It was only when she was in her very late teens and early twenties, when staying with the Perry family at their home, Woodrooff, a great house in the Tipperary hunting country, that she began to find out about her own contemporary world. This beautiful and welcoming house was to her a haven, an escape from her curiously stranded existence in her parents’ large house in County Waterford where her mother, a poet writing under the pseudonym of Moira O’Neill, remained utterly engrossed in her own nineteenth-century idea of the world and her father thought only of his horses and hunting. They took scant interest in their children who grew up passionate about riding but with little guidance about anything else. At Woodrooff, where she spent the greater part of six or seven years before her marriage to Robert Keane, she met a society that was new to her – cosmopolitan, fast, rich. Many of the people who came to stay there were part of, or on the fringe of, literary and intellectual London life, and when she in turn went to stay with these new friends she was introduced to a semblance of the world she was to depict in Devoted Ladies.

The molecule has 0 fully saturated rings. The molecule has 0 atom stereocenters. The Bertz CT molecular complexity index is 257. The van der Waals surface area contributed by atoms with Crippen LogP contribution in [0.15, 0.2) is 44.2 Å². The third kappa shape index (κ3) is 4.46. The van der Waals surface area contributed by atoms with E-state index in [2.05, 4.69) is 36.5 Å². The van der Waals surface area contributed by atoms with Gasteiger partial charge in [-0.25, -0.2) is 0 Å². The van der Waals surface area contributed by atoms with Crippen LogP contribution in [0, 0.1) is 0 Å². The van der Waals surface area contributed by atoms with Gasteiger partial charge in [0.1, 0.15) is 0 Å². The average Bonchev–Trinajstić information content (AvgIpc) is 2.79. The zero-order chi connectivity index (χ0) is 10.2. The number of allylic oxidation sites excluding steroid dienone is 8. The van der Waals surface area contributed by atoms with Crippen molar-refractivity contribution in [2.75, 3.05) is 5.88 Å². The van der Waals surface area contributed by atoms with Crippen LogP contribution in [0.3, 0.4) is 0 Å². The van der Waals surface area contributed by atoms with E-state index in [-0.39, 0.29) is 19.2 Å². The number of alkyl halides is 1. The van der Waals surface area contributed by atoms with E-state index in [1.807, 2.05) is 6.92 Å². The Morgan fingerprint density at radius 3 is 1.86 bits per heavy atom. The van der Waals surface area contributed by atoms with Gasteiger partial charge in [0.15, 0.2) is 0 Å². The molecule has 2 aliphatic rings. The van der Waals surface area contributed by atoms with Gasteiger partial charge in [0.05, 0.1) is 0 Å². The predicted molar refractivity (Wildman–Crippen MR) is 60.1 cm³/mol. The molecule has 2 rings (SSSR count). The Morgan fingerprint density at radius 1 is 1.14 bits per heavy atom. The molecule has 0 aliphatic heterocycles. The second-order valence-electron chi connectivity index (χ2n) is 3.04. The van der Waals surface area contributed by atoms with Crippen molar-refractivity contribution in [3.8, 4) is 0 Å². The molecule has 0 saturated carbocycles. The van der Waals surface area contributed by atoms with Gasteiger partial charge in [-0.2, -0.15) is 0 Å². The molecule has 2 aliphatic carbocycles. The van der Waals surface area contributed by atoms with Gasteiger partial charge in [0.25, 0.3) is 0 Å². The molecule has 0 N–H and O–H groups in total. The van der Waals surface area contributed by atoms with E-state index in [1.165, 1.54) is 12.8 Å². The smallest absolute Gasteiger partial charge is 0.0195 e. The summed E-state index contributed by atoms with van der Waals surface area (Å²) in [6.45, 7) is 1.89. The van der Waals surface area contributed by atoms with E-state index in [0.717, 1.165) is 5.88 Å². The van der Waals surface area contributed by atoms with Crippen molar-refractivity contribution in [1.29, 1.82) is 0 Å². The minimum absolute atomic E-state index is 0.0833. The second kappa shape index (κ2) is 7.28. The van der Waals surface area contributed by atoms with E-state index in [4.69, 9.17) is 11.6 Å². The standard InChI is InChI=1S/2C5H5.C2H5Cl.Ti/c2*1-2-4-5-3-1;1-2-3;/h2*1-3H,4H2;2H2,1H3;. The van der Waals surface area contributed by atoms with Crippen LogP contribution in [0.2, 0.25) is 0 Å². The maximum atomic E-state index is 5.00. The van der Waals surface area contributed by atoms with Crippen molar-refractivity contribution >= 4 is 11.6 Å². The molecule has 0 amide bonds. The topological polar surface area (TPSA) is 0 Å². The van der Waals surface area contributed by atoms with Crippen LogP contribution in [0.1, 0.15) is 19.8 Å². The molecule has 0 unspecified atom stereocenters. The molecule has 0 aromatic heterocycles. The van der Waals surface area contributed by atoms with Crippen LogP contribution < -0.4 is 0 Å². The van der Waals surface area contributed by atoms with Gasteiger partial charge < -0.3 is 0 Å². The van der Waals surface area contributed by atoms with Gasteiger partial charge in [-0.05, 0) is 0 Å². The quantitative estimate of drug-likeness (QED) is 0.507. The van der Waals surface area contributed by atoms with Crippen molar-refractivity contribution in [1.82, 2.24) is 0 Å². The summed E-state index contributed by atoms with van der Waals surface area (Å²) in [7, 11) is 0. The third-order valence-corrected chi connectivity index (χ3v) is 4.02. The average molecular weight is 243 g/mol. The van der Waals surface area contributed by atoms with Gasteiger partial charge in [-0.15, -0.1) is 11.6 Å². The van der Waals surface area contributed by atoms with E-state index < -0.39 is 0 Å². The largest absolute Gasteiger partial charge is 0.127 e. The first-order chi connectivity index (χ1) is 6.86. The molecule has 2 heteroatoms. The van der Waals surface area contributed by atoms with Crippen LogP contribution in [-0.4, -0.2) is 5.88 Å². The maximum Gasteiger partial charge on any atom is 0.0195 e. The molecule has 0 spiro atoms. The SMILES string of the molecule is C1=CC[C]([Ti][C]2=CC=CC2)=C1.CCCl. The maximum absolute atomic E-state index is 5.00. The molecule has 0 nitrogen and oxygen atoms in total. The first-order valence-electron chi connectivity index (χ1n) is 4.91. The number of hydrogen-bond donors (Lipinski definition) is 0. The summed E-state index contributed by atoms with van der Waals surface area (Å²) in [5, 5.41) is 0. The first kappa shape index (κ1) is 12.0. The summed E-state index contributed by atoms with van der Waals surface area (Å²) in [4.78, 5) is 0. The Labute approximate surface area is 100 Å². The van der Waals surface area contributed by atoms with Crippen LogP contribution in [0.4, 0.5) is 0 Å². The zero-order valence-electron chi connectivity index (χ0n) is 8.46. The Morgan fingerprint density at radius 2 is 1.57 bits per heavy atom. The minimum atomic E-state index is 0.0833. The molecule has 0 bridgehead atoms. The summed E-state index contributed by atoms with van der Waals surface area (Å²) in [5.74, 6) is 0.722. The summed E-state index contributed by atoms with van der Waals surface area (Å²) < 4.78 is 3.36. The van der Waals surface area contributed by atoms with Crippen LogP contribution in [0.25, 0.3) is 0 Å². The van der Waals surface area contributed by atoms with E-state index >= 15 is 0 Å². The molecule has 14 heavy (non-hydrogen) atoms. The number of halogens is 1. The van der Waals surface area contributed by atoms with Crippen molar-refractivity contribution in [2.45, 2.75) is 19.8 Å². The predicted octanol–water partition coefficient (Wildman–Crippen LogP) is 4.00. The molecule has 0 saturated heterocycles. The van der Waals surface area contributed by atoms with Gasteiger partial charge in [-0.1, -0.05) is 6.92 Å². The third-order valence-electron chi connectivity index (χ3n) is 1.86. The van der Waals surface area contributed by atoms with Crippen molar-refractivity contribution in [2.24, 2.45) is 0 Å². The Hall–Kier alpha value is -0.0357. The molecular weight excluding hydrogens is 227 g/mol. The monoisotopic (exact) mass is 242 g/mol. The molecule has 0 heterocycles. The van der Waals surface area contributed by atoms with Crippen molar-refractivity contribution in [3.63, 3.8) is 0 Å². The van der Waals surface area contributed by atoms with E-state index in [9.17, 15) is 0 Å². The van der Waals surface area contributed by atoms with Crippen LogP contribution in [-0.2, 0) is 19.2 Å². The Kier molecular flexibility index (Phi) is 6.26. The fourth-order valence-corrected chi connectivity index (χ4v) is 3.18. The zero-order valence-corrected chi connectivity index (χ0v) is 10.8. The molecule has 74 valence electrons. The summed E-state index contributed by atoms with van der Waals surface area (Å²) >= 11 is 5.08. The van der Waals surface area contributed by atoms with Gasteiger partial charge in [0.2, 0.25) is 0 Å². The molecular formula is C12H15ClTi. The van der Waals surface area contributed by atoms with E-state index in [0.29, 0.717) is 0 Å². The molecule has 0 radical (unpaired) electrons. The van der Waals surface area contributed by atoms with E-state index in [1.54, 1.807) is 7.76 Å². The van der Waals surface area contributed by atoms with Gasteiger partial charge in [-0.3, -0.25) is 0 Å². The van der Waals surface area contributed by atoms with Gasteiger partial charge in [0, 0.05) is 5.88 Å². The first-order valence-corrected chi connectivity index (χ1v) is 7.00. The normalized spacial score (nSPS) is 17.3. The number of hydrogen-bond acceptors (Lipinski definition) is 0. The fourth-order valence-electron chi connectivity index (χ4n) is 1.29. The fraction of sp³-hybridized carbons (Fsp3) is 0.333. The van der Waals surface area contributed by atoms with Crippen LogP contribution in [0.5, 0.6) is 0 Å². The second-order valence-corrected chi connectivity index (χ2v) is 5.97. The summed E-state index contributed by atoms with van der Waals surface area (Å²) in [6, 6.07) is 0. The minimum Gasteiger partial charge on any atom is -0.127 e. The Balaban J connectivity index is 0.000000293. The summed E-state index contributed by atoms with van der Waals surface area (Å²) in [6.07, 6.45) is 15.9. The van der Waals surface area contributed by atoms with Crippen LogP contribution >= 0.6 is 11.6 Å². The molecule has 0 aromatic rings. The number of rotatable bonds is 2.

Though Molly Keane’s characters were never drawn straight from life, John Perry, one of the Woodrooff children (who later helped her in the writing of her successful plays) is supposed to have been the original model for Sylvester Browne; and Joan the horsy, glamorous wife of the local M.F.H. in Devoted Ladies was also based on a famous Woodrooff habitué. In real life this dashing rider was much admired by all her young acolytes who copied her ways and aspired to be her favourite. ‘That too was all very innocent,’ Molly Keane says. ‘There was nothing lesbian about it at all. Perhaps part of it was because there was a great scarcity of young men.’ Here this queen of the hunt is subtly metamorphosed into a creature of infinite self-satisfaction and affectation, maliciously pinned down for our delectation. But perhaps the most inspired word-portrait in the book is that of the grotesque Piggy, also innocent, but whose innocence is without charm or appeal. Greedy, ungenerous, lacking self-knowledge, yet pathetic in her unrequited, ignorant loyalties and her pitiable search for love, she is remorselessly presented. It is a pruned and merciless portrayal of a woman (not alas all that exceptional in her context), who literally leaps towards love.